TV outpaces Hollywood on diversity
Hollywood continues to be rocked by a backlash to the lack of diversity in the Oscar nominations and in the film industry at large. But it doesn't have to look far for inspiration. Just turn on the TV.
Where the movies have lagged, television has recently exploded with diversity. Now, the film industry will be playing catch-up to the small screen. Television is where some of the most talented people of color have turned for greater artistic freedom. It provides the chance to tell more varied stories.
Many previous Oscar nominees are already there.
Ava DuVernay is the director of last year's best picture-nominee, "Selma." Now she is at work on "Queen Sugar." It is a drama series for Oprah Winfrey's OWN. John Ridley, the Oscar-winning screenwriter of "12 Years a Slave," is in the second season of his acclaimed ABC series, "American Crime."
Forest Whitaker, who won best actor for 2006's "The Last King of Scotland," is part of a "Roots" remake for A&E. Two-time Oscar nominee Viola Davis is on Shonda Rhimes' "How to Get Away With Murder" for ABC.
"TV cares about its audience," says Davis. In September, she became the first African-American to win an Emmy for best actress in a drama. "TV wants to cater to the demographics of what is America."
Television is a faster, livelier medium than film. Movies regularly take years to make. TV also has some structural advantages. Power in Hollywood is still largely held by the six major studios and a handful of other large production companies. In television, there's a true ocean of opportunity. It includes cable and streaming networks with deep pockets and a willingness for riskier material.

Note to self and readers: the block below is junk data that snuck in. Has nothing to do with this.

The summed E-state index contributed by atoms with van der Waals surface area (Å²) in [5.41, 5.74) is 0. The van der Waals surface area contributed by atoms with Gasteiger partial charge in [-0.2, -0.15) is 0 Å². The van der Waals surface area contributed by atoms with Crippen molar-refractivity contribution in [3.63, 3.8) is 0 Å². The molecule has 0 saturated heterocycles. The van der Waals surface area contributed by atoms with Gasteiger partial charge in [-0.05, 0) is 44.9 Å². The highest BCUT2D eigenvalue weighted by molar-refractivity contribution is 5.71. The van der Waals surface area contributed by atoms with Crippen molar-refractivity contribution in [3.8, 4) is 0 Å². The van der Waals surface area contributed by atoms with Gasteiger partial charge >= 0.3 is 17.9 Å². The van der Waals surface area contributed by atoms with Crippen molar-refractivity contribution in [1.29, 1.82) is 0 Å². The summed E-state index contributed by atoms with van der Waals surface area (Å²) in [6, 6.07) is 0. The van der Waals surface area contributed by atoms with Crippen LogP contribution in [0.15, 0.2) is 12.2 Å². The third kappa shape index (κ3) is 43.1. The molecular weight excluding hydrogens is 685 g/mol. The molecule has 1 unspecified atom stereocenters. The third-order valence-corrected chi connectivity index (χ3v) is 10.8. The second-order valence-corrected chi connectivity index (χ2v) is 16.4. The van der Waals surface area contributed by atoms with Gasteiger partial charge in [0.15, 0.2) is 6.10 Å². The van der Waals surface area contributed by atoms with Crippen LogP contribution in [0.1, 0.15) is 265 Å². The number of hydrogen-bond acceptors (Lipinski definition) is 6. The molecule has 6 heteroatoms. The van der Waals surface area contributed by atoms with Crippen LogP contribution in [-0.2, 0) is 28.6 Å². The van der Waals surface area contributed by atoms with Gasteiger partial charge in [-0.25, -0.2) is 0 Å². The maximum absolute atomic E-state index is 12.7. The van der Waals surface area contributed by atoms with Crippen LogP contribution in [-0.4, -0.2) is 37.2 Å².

The TV landscape was less diverse just a few years ago, but for now it's flush with the likes of Lee Daniels' "Empire," Aziz Ansari's "Master of None" and Jill Soloway's "Transparent."
To compete in an increasingly crowded media landscape, studios invest in fewer films. Instead, they focus on blockbusters. Those can sell tickets around the globe. It's a strategy that has been largely working. A record $11.1 billion was spent at the box office in 2015. But it has put a stranglehold on distinct voices, of any color, who find little daylight between hulking franchises.
As a producer, Whitaker twice found rejection at the studios before raising money independently for 2013's "Fruitvale Station."
"We're taking a leap on stories that maybe somebody else says they just don't get," Whitaker said when releasing "Dope."
New streaming platforms have provided channels for some filmmakers. Spike Lee, who has said he won't attend the Oscars, found a home for his latest film with Amazon. The child soldier drama "Beasts of No Nation" came from Netflix. It provided the much-praised but un-nominated performance by Idris Elba.
"We must do a better job of cultivating and recognizing diversity," said Chris Dodd. He is the chairman of the Motion Picture Association of America. "The film community is better served when a wider array of voices is celebrated."
But in today's uniform Hollywood, variety of any kind is hard to come by. Additional change is often measured in the makeup of franchises.
Two of 2015's most popular films were "Furious 7" and "Star Wars: The Force Awakens." They earned more than $1 billion. Their casts came closer to reflecting American society and moviegoers than blockbusters of the past. After years of white superheroes, Marvel has enlisted Ryan Coogler to direct its "Black Panther" movie.
Darnel Hunt is the head of UCLA's Ralph J. Bunche Center for African American studies and warns against viewing actions of diversity as symbols of deeper progress.
"I don't think most of the public is aware of what goes on behind the scenes and how exclusionary the business really is. Particularly if you see people of color on screen, which you do increasingly see on television," says Hunt. "But if you look behind the scenes, you don't see nearly as much diversity."
Hunt co-authors UCLA's annual Hollywood Diversity Report. Year after year, the results have been negative. Minorities make up nearly 40 percent of the U.S. population, but they get only 17 percent of the lead roles in theatrical films. Hollywood executives are 94 percent white and almost entirely male. Though TV has made some strides in front of the camera, its boardrooms and writers' rooms remain largely white and male, too.
"We are light years away. The lack of nominations was, to me, almost a perfect reflection of what the industry looks like," says Hunt. "TV seems more open because they're making a lot more TV. So there are more opportunities for women and minorities. But not in the key decision-making positions."